Junctional zone thickening: an endo-myometrial unit disorder
Adenomyosis, junctional zone, infertility, reproduction
Published online: Dec 13 2023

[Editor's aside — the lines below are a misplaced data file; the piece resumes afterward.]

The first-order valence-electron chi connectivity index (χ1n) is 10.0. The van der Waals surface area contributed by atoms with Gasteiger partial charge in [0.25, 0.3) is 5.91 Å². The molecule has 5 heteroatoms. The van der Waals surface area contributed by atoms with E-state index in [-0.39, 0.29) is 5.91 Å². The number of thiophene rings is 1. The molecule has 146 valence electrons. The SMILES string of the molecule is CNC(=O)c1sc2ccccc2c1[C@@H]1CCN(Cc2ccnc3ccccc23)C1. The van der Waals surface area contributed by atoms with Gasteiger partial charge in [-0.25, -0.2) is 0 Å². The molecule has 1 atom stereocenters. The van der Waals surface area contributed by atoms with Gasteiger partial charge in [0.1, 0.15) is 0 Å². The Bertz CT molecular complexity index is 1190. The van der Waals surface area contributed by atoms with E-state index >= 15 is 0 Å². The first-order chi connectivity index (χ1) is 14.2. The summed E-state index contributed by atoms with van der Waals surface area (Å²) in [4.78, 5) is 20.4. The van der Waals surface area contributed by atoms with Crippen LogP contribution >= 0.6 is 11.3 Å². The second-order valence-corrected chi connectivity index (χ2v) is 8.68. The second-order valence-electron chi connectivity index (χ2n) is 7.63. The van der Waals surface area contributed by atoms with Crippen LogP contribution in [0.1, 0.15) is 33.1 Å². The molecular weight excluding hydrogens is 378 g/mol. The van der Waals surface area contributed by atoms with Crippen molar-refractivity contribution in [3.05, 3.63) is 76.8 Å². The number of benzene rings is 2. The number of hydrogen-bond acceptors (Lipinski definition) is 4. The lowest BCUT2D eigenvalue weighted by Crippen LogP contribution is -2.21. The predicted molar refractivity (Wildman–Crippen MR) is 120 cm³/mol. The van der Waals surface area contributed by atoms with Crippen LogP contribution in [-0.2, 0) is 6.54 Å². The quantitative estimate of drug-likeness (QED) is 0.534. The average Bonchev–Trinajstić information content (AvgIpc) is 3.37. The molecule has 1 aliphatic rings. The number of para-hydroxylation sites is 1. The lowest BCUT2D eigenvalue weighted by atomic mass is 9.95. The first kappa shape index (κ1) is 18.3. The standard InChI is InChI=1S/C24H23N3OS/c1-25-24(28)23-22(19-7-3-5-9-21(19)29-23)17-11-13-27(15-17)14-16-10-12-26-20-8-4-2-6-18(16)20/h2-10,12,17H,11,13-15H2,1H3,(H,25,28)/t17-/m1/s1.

Adenomyosis is a disease defined by histopathology, mostly of hysterectomy specimens, and classification is challenged by the disagreement of the histologic definition. With the introduction of Magnetic Resonance Imaging (MRI) and two- and three-dimensional ultrasound, the diagnosis of adenomyosis became a clinical entity. In MRI and US, adenomyosis ranges from thickening of the inner myometrium or junctional zone to nodular, cystic, or diffuse lesions involving the entire uterine wall, up to a well-circumscribed adenomyoma or a polypoid adenomyoma. The absence of an accepted classification and the vague and inconsistent terminology hamper basic and clinical research. The sub-endometrial halo seen at US and MRI is a distinct entity, differing from the outer myometrium by its increased nuclear density and vascular structure. The endometrium and the sub-endometrial muscularis or archimetra are of Müllarian origin, while the outer myometrium is non-Mullerian mesenchymal. The junctional zone (JZ) is important for uterine contractions, conception, implantation, and placentation. Thickening of the JZ can be considered inner myometrium adenomyosis, with or without endometrial invasion. Changes in the JZ should be considered a different entity than myometrial clinically associated with impaired conception, implantation, abnormal uterine bleeding, pelvic pain and obstetrical outcome. Pathology of the basal endometrium and JZ is a separate entity and should be identified as an endo-myometrial unit disorder (EMUD).